My understanding of that was crystallized when I read the first chapter of the "The Quitter Book" at a time when that first chapter was available online for free. The first chapter is called "Don't Quit Your Day Job."

It was recommended on Hacker News in essence to say "keep your day job in order to keep your maneuvering room." The free online chapter stated clearly that if you give up your day job and have no real savings, you suddenly find yourself negotiating deals from a position of weakness and find yourself accepting deals you really don't want just to have something coming in.

At one time while I was homeless, relatives helped me deal with some of my financial drama and they then felt entitled to try to run my life because of it. For example, I was instructed to close my bank account and move it elsewhere.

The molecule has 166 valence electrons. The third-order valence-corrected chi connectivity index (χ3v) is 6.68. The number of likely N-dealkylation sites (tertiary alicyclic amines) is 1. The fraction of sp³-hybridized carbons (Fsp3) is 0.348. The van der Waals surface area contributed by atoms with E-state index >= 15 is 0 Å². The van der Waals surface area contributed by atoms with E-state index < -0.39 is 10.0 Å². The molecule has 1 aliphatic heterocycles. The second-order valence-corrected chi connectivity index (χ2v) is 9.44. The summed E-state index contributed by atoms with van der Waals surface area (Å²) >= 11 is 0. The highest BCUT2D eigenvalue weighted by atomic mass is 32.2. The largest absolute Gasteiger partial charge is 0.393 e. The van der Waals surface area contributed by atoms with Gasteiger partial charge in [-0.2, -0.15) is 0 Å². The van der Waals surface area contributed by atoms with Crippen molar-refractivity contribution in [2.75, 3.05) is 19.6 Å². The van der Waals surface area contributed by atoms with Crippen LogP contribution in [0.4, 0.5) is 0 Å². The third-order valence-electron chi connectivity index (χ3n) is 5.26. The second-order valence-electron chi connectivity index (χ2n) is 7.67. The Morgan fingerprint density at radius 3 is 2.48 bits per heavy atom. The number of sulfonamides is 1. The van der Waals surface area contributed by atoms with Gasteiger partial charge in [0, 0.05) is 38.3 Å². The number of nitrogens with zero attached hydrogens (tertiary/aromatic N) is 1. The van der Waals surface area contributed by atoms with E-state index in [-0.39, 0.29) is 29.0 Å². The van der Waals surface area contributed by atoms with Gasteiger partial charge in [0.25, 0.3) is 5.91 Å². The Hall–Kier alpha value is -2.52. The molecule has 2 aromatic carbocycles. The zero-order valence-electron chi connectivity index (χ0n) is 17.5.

They didn't ask and they didn't suggest it as a good idea to help me protect myself from my creditors. They issued it as an edict like they knew what was best for me and like they had a right to dictate my choices because they had helped me and I was in a very vulnerable state.

I was able to resist such pressures and make decisions for myself, including moving my bank account at a later date on terms that made more sense for me, because I had some maneuvering room in the form of food stamps and knowing where I could get a free meal or free clothes. Food stamps didn't cover some essential nonfood items that we needed and couldn't get from a homeless services center, specifically peroxide and plastic cups, but we made more of an effort to get better at finding change on the street and we used that to buy those essentials at some local "dollar" store.

I blogged about that while I was going through the worst of it and part of what I said was:
I have 35¢ in change and a dollar in "rewards bucks" from a store that sells plastic cups. I think $1.34 will give me "fuck you" money for this week. I think we will be fine.